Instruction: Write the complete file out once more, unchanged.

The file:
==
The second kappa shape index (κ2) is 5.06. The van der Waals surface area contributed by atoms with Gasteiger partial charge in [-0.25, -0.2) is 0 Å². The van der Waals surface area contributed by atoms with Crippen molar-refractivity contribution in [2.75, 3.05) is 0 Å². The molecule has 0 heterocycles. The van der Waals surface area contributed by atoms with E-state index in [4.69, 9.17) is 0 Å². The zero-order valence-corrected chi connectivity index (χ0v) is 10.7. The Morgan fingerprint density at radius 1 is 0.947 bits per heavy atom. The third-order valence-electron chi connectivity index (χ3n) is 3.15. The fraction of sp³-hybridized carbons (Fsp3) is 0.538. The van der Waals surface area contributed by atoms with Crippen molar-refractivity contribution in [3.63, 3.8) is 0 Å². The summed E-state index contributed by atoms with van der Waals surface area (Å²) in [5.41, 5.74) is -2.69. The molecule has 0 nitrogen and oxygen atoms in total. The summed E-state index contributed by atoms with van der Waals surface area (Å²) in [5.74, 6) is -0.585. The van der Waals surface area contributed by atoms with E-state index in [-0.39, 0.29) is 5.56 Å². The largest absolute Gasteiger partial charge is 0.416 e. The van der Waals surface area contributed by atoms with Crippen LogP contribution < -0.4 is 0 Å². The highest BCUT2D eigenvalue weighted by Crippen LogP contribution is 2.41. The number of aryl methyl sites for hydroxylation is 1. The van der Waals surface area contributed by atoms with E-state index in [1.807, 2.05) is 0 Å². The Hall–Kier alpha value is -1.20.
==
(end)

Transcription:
The second kappa shape index (κ2) is 5.06. The van der Waals surface area contributed by atoms with Gasteiger partial charge in [-0.25, -0.2) is 0 Å². The van der Waals surface area contributed by atoms with Crippen molar-refractivity contribution in [2.75, 3.05) is 0 Å². The molecule has 0 heterocycles. The van der Waals surface area contributed by atoms with E-state index in [4.69, 9.17) is 0 Å². The zero-order valence-corrected chi connectivity index (χ0v) is 10.7. The Morgan fingerprint density at radius 1 is 0.947 bits per heavy atom. The third-order valence-electron chi connectivity index (χ3n) is 3.15. The fraction of sp³-hybridized carbons (Fsp3) is 0.538. The van der Waals surface area contributed by atoms with Crippen molar-refractivity contribution in [3.63, 3.8) is 0 Å². The summed E-state index contributed by atoms with van der Waals surface area (Å²) in [5.41, 5.74) is -2.69. The molecule has 0 nitrogen and oxygen atoms in total. The summed E-state index contributed by atoms with van der Waals surface area (Å²) in [5.74, 6) is -0.585. The van der Waals surface area contributed by atoms with E-state index in [-0.39, 0.29) is 5.56 Å². The largest absolute Gasteiger partial charge is 0.416 e. The van der Waals surface area contributed by atoms with Crippen LogP contribution < -0.4 is 0 Å². The highest BCUT2D eigenvalue weighted by Crippen LogP contribution is 2.41. The number of aryl methyl sites for hydroxylation is 1. The van der Waals surface area contributed by atoms with E-state index in [1.807, 2.05) is 0 Å². The Hall–Kier alpha value is -1.20.